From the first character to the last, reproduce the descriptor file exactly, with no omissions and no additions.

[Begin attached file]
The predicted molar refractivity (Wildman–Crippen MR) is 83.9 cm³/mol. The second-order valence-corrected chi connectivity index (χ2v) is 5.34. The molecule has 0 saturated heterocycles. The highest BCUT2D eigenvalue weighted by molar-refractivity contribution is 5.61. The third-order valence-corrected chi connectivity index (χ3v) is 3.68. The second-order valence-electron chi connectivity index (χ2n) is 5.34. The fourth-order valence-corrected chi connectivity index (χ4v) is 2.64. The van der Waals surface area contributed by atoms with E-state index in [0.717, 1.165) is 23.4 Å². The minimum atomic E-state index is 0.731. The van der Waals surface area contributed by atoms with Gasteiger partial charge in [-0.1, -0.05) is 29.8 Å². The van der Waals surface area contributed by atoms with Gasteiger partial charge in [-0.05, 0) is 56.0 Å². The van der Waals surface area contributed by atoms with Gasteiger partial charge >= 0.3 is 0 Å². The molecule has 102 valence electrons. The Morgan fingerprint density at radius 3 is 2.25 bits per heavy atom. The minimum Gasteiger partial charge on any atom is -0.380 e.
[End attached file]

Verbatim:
The predicted molar refractivity (Wildman–Crippen MR) is 83.9 cm³/mol. The second-order valence-corrected chi connectivity index (χ2v) is 5.34. The molecule has 0 saturated heterocycles. The highest BCUT2D eigenvalue weighted by molar-refractivity contribution is 5.61. The third-order valence-corrected chi connectivity index (χ3v) is 3.68. The second-order valence-electron chi connectivity index (χ2n) is 5.34. The fourth-order valence-corrected chi connectivity index (χ4v) is 2.64. The van der Waals surface area contributed by atoms with E-state index in [0.717, 1.165) is 23.4 Å². The minimum atomic E-state index is 0.731. The van der Waals surface area contributed by atoms with Gasteiger partial charge in [-0.1, -0.05) is 29.8 Å². The van der Waals surface area contributed by atoms with Gasteiger partial charge in [-0.05, 0) is 56.0 Å². The van der Waals surface area contributed by atoms with Gasteiger partial charge >= 0.3 is 0 Å². The molecule has 102 valence electrons. The Morgan fingerprint density at radius 3 is 2.25 bits per heavy atom. The minimum Gasteiger partial charge on any atom is -0.380 e.